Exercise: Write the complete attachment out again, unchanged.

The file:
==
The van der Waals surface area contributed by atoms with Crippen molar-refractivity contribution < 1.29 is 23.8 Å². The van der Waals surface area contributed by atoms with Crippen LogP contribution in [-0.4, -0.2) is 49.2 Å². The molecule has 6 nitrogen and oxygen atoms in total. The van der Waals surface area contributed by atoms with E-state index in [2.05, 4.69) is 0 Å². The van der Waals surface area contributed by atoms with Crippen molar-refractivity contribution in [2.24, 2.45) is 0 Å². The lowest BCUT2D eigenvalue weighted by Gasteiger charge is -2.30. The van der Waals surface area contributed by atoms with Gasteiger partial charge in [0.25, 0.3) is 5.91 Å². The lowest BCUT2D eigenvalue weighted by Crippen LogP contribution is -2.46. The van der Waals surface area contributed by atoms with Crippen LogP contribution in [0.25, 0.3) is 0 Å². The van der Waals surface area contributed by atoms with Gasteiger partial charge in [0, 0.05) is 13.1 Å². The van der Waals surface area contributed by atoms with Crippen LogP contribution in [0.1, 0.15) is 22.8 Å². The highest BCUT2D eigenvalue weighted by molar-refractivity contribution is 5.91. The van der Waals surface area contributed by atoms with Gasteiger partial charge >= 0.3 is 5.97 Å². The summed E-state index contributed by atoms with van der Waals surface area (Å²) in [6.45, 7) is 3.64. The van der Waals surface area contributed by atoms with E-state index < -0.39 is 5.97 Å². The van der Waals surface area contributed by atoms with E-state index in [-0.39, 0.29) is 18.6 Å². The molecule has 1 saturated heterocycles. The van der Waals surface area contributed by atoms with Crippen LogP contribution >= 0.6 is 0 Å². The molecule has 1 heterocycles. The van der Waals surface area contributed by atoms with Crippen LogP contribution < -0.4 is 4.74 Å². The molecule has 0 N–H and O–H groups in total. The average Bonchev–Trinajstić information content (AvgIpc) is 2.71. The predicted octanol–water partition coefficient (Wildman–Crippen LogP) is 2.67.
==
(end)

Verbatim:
The van der Waals surface area contributed by atoms with Crippen molar-refractivity contribution < 1.29 is 23.8 Å². The van der Waals surface area contributed by atoms with Crippen LogP contribution in [-0.4, -0.2) is 49.2 Å². The molecule has 6 nitrogen and oxygen atoms in total. The van der Waals surface area contributed by atoms with E-state index in [2.05, 4.69) is 0 Å². The van der Waals surface area contributed by atoms with Crippen molar-refractivity contribution in [2.24, 2.45) is 0 Å². The lowest BCUT2D eigenvalue weighted by Gasteiger charge is -2.30. The van der Waals surface area contributed by atoms with Gasteiger partial charge in [0.25, 0.3) is 5.91 Å². The lowest BCUT2D eigenvalue weighted by Crippen LogP contribution is -2.46. The van der Waals surface area contributed by atoms with Crippen LogP contribution in [0.25, 0.3) is 0 Å². The van der Waals surface area contributed by atoms with Gasteiger partial charge in [0, 0.05) is 13.1 Å². The van der Waals surface area contributed by atoms with Crippen LogP contribution in [0.1, 0.15) is 22.8 Å². The highest BCUT2D eigenvalue weighted by molar-refractivity contribution is 5.91. The van der Waals surface area contributed by atoms with Gasteiger partial charge >= 0.3 is 5.97 Å². The summed E-state index contributed by atoms with van der Waals surface area (Å²) in [6.45, 7) is 3.64. The van der Waals surface area contributed by atoms with E-state index < -0.39 is 5.97 Å². The van der Waals surface area contributed by atoms with E-state index in [-0.39, 0.29) is 18.6 Å². The molecule has 1 saturated heterocycles. The van der Waals surface area contributed by atoms with Crippen LogP contribution >= 0.6 is 0 Å². The molecule has 1 heterocycles. The van der Waals surface area contributed by atoms with Crippen LogP contribution < -0.4 is 4.74 Å². The molecule has 0 N–H and O–H groups in total. The average Bonchev–Trinajstić information content (AvgIpc) is 2.71. The predicted octanol–water partition coefficient (Wildman–Crippen LogP) is 2.67.